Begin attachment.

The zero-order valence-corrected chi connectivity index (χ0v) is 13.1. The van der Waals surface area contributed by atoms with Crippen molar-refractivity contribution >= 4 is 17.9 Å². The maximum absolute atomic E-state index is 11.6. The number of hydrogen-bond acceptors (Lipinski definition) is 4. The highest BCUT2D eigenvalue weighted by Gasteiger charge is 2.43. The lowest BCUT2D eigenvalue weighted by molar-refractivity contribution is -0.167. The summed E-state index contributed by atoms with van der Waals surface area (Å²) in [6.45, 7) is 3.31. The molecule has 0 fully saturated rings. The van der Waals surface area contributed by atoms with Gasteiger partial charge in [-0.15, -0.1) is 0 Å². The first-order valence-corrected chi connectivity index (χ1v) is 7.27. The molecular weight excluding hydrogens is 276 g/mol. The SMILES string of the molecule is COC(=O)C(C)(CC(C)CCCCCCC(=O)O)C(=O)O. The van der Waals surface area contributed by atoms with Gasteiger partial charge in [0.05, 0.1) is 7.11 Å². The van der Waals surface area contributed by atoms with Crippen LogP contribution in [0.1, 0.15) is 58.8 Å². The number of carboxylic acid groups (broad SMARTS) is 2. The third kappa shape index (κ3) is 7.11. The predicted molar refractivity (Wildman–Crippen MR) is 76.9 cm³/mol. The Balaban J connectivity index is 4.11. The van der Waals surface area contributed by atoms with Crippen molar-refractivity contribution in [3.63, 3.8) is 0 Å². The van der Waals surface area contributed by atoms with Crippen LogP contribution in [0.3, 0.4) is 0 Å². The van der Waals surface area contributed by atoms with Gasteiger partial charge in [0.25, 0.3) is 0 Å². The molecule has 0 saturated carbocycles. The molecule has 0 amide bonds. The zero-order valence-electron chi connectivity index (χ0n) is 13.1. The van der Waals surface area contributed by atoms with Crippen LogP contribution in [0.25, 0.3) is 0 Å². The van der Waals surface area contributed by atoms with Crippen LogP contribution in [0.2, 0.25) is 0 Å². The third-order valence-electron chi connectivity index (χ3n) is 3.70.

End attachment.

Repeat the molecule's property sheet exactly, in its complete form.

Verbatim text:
The zero-order valence-corrected chi connectivity index (χ0v) is 13.1. The van der Waals surface area contributed by atoms with Crippen molar-refractivity contribution >= 4 is 17.9 Å². The maximum absolute atomic E-state index is 11.6. The number of hydrogen-bond acceptors (Lipinski definition) is 4. The highest BCUT2D eigenvalue weighted by Gasteiger charge is 2.43. The lowest BCUT2D eigenvalue weighted by molar-refractivity contribution is -0.167. The summed E-state index contributed by atoms with van der Waals surface area (Å²) in [6.45, 7) is 3.31. The molecule has 0 fully saturated rings. The van der Waals surface area contributed by atoms with Gasteiger partial charge in [-0.15, -0.1) is 0 Å². The first-order valence-corrected chi connectivity index (χ1v) is 7.27. The molecular weight excluding hydrogens is 276 g/mol. The SMILES string of the molecule is COC(=O)C(C)(CC(C)CCCCCCC(=O)O)C(=O)O. The van der Waals surface area contributed by atoms with Gasteiger partial charge in [0.05, 0.1) is 7.11 Å². The van der Waals surface area contributed by atoms with Crippen LogP contribution in [0.1, 0.15) is 58.8 Å². The number of carboxylic acid groups (broad SMARTS) is 2. The third kappa shape index (κ3) is 7.11. The predicted molar refractivity (Wildman–Crippen MR) is 76.9 cm³/mol. The Balaban J connectivity index is 4.11. The van der Waals surface area contributed by atoms with Crippen molar-refractivity contribution in [3.63, 3.8) is 0 Å². The van der Waals surface area contributed by atoms with Crippen LogP contribution in [0.3, 0.4) is 0 Å². The van der Waals surface area contributed by atoms with Gasteiger partial charge in [0.25, 0.3) is 0 Å². The molecule has 0 saturated carbocycles. The molecule has 0 amide bonds. The zero-order valence-electron chi connectivity index (χ0n) is 13.1. The van der Waals surface area contributed by atoms with Crippen LogP contribution in [0.25, 0.3) is 0 Å². The van der Waals surface area contributed by atoms with Crippen LogP contribution in [0.2, 0.25) is 0 Å². The third-order valence-electron chi connectivity index (χ3n) is 3.70.